Growth Oriented Companies Pay Attention To Customer Goals

A few weeks ago I attended a 2 day conference jointly organized by the Kellogg Graduate School of Management (at Northwestern University) and the Marketing Science Institute.  The conference was titled Realizing Opportunities for Profitable Growth.  

It was a fantastic conference for me.  The agenda was packed with excellent presenters, I met many interesting people, and I felt like I was back at graduate school on the Kellogg GSM campus, my alma matar.   It was especially great to see one of my favorite professors, Professor Greg Carpenter, again.

I’ve had a busy couple of weeks since the conference so I am just getting around to organizing my notes from the conference.   Over the next few posts I plan on summarizing those notes and providing the most important nuggets of learning to you.

The first topic area discussed at the conference was how companies can go about the task of developing better strategies to achieve growth in a competitive marketplace. 

An obstacle to growth for many maturing customers is how they currently think about their customers.  Many companies can't grow a mature product until they put aside their traditional thinking about how and why their customers buy.  Many companies in mature markets have blinders on and have hard fast assumptions about their customers.  For example, they think that their customers have the following purchasing behaviors

  • Lower price is better
  • Buyers choose rationally
  • Buyers know what they want
  • More choice is better
  • Information improves choice

Growth companies tend to throw out those assumptions and ask: How can we think differently about our customers?   Companies that do a good job of developing competitive growth strategies in maturing product categories know that it requires a deep understanding of what customers value. 

To understand what customers value, we must understand how customers set goals…for goals are what drive customer decisions.  Goals are desired future states of being.  Customers set goals because they have ambitions about the future.   They set both short term and long term goals.   The goals drive customer wants, needs, and purchase behaviors.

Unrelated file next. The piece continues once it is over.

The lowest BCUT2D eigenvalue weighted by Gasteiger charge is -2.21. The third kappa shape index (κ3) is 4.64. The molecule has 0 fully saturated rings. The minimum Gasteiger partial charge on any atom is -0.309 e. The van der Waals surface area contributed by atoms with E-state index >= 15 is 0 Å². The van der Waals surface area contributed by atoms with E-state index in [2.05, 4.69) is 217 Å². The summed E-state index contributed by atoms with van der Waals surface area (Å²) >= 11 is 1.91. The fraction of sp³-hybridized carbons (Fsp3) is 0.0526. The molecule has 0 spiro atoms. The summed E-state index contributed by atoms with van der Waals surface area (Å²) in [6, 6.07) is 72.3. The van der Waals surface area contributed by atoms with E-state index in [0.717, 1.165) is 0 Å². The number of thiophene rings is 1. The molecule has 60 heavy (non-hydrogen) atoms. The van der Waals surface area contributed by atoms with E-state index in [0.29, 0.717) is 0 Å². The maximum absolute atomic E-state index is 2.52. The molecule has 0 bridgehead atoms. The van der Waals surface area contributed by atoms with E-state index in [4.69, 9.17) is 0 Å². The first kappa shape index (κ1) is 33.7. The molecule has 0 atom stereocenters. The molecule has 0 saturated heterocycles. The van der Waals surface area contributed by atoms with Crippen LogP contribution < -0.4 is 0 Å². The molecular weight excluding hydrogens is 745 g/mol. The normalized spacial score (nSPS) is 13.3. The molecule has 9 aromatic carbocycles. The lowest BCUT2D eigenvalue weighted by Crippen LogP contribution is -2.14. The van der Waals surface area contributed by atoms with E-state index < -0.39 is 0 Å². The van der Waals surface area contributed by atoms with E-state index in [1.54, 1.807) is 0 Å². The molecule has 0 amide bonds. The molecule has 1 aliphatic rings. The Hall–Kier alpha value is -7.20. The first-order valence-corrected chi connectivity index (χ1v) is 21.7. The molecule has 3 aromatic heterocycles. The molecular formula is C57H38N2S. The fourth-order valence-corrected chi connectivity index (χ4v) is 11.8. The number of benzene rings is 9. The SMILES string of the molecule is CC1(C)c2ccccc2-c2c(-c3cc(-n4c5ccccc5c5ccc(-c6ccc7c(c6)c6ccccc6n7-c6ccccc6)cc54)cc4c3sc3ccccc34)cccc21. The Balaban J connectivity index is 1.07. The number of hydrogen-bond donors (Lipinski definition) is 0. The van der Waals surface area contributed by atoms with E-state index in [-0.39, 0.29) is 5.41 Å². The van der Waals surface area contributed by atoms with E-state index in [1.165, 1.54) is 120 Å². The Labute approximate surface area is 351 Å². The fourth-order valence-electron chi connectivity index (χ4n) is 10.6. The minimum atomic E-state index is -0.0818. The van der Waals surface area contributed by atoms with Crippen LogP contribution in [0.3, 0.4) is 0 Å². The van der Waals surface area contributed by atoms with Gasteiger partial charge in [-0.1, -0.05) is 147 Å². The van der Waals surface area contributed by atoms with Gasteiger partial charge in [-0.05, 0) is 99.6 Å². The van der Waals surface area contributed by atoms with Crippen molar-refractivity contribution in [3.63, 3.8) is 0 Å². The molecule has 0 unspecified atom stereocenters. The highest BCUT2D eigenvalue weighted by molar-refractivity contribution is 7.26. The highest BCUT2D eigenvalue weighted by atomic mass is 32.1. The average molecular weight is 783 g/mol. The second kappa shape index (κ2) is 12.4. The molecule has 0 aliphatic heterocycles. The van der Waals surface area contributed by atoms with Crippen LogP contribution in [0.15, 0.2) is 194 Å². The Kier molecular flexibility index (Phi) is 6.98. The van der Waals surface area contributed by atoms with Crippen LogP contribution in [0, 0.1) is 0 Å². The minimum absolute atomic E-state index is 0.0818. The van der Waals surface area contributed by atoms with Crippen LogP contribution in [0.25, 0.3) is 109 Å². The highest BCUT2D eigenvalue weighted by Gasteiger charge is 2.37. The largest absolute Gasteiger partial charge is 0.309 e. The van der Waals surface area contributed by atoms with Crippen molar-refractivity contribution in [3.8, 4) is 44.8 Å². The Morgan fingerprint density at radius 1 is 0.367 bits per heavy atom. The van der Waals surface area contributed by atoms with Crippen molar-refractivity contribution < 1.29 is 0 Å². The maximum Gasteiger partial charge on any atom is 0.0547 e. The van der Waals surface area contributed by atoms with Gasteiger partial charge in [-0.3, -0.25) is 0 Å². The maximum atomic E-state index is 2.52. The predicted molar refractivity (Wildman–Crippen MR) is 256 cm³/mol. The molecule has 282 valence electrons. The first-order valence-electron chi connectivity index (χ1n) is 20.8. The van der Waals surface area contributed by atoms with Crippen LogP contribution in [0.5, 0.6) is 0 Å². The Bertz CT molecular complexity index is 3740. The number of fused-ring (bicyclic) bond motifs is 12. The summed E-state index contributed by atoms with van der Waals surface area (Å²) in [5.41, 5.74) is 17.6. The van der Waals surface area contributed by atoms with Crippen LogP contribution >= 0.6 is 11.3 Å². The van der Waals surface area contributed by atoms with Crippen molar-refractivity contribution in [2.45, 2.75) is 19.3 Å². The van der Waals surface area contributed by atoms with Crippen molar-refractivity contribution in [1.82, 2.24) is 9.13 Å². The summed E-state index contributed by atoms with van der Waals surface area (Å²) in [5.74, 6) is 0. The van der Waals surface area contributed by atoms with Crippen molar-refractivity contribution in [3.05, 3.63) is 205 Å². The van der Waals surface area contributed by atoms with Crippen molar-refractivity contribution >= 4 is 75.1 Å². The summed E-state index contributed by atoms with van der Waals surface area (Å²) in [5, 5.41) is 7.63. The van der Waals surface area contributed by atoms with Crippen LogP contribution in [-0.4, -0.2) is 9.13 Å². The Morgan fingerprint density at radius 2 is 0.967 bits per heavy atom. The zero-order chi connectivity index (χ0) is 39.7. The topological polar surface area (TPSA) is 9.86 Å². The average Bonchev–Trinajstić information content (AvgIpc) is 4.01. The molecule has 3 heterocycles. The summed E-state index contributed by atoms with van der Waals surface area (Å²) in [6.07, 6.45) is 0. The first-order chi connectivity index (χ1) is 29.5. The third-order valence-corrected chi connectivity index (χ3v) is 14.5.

There are, of course, different types of goals, but from a marketing perspective, there are three important types of goals that customers have that impact purchasing decisions.  

  1. Emotional goals
  2. Functional goals
  3. Economic goals

Most goals are set high and are somewhat difficult to achieve.  So by the mere process of setting goals, customers are also creating problems that need to solved if they are to achieve the goals.   Thus goal setting quickly turns into a process of learning what problems they need to solve and then coming up with action plans to solve those problems.   As a result, customers place a high value on products and services that can solve their problems. 

Growth oriented companies who pay attention to their customer’s goals and help position products to help solve problems, can grow, even in mature product categories.  They can do this by helping shape how customers learn how to solve problems.

As they go about solving problems, customers seek knowledge.   All customers have a process for how they go about learning how to solve problems, and eventually, making decisions.  Based on learning activities they choose participate in customers form their own sense of reality.   Growth oriented companies develop marketing strategies that are designed to influence what and how the customers learn …and therefore impact customer’s perception of reality.

Growth companies look to create new learning paradigms around maturing products by innovating uniqueness in their products.   By innovating uniqueness into maturing products, growth companies cause customers to seek more knowledge.  But you also need to keep things simple as customers need to know just enough information to solve their problems…not much more than that.

It is also worth noting that customers have an unlimited supply of goals.  As goals are achieved, new goals are created.  So this leads to a unlimited supply of problems customers must solve. 

As I said above, look for a few additional posts in the near future summarizing some of the other key thoughts from the conference.

Thanks to the Marketing Science Institute for putting on such a great conference!!